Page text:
During the Battle of Fredericksburg, the brigade suffered its most severe casualties. The fighting force was reduced from 1600 to 256 soldiers. The brigade was involved in the Northern battleground at Fredericksburg under the direction of Gen Thomas Cobb. As they assaulted the sunken road of Marye’s Heights which was referred to as the battle of “Bloody Lane”, they formed a wall of men which allowed supporting troops enough time to flank and break the Confederate position at a cost of 60% casualties for the brigade.
This particular unit contained members of the Fenian Brotherhood, an organization dedicated to gaining military experience in the United States, for the purpose of freeing Ireland from Britain after the Civil War.
It was during this battle that Lee, impressed with the gallantry of the brigade, referred to Meagher’s regiment as the “Fighting 69th”.
After the battle, Gen. Meagher requested to recruit the brigade back to strength. His request was denied and after sustaining further casualties at the Battle of Chancellorsville, he repeated his request for recruits and again was denied. He resigned his commission in protest and was replaced by Col. Patrick Kelly.
Leading up to the Battle of Gettysburg, the brigade recovered several hundred of its injured at Fredericksburg and was able to field nearly 600 men. At Gettysburg, the brigade distinguished itself in Wheatfield under Col Kelly’s command and was later honored with a monument on the Loop on the Gettysburg Battlefield. While continuing to serve with distinction, casualties continued to increase and by June 1864, the Irish Brigade had be enreduced to regimental size. The U.S. Army disbanded the brigade and incorporated the remaining elements into the 3rd and 4th Brigades of the 1st Division, II Corps.
A Second Irish Brigade was reformed from the old Irish Brigade of the 63rd, 69th, and 88th New York, 116th Pennsylvania, and 28th Massachusetts Regiments as well as the addition of the 7th New York heavy Artillery. The 7th was later replaced by the 4th New York Heavy Artillery in early 1865.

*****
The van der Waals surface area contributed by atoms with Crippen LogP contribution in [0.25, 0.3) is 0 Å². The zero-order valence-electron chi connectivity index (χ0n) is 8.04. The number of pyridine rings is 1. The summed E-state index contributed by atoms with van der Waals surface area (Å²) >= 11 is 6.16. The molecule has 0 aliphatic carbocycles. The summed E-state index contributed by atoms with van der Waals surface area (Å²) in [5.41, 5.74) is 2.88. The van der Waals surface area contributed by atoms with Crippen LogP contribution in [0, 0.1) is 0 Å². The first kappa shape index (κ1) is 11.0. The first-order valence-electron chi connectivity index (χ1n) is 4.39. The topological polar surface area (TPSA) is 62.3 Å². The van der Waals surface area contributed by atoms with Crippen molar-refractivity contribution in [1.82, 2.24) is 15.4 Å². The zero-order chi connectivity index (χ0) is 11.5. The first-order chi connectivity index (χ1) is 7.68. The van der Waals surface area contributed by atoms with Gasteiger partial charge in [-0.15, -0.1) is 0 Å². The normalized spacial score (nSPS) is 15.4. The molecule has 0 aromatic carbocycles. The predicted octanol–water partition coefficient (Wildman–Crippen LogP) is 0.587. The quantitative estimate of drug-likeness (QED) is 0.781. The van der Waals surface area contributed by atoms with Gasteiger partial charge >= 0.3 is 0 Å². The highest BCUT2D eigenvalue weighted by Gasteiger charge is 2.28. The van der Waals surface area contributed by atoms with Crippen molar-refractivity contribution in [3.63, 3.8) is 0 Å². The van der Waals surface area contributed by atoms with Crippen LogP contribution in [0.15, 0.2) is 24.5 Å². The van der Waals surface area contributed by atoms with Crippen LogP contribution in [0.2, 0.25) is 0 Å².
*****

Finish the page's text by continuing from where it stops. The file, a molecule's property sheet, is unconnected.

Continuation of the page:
The Irish Brigade fought in the following campaigns: Battle of Bull Run; Peninsula Campaign; Fair Oaks; Mechanicsville; Gaines Mill;Malvern Hill; Antietam; Fredericksburg; Chancellorsville; Gettysburg and Appomattox.
During the modern-day era, the Fighting 69th fought in World War I. For bravery displayed in Lorraine, Champagne-Marne, and Meuse-Argonne, the Medal of Honor was awarded to regiment members, William Joseph Donovan and Richard O’Neill.
By the time World War II came, the Irish influence in the regiment had diminished somewhat, but the regiment continued to serve with distinction in the Pacific Theater as part of the 27th “New York” Division. In 1947, following World War II, the unit was re-designated as a National Guard unit and is currently a member of the New York National Guard.
During the war in Iraq, 1st Battalion, 69th Infantry continued the brigade's legacy by once again serving with distinction during their assignment in and around Baghdad. Their mission was to secure and provide security on the roads and highways in the surrounding areas of Baghdad. Because of their outstanding work in that arena, one of the main roads in and out of Baghdad was renamed Route Irish in their honor.
Musician David Kincaid has arranged and performed two albums of Civil War era songs about Irish soldiers in the Civil War. The first "The Irish Volunteer" includes songs about or referring to the Irish Brigade, Thomas Meagher and Michael Corcoran. The second album "The Irish American Song" features songs about Irish soldiers on both the Union and Confederate side of the war.
The Boston band "Dropkick Murphys" recorded a song called "The Fighting 69th", on their album "The Gang's All Here"
This article was printed from the Rhode Island AOH State Board website.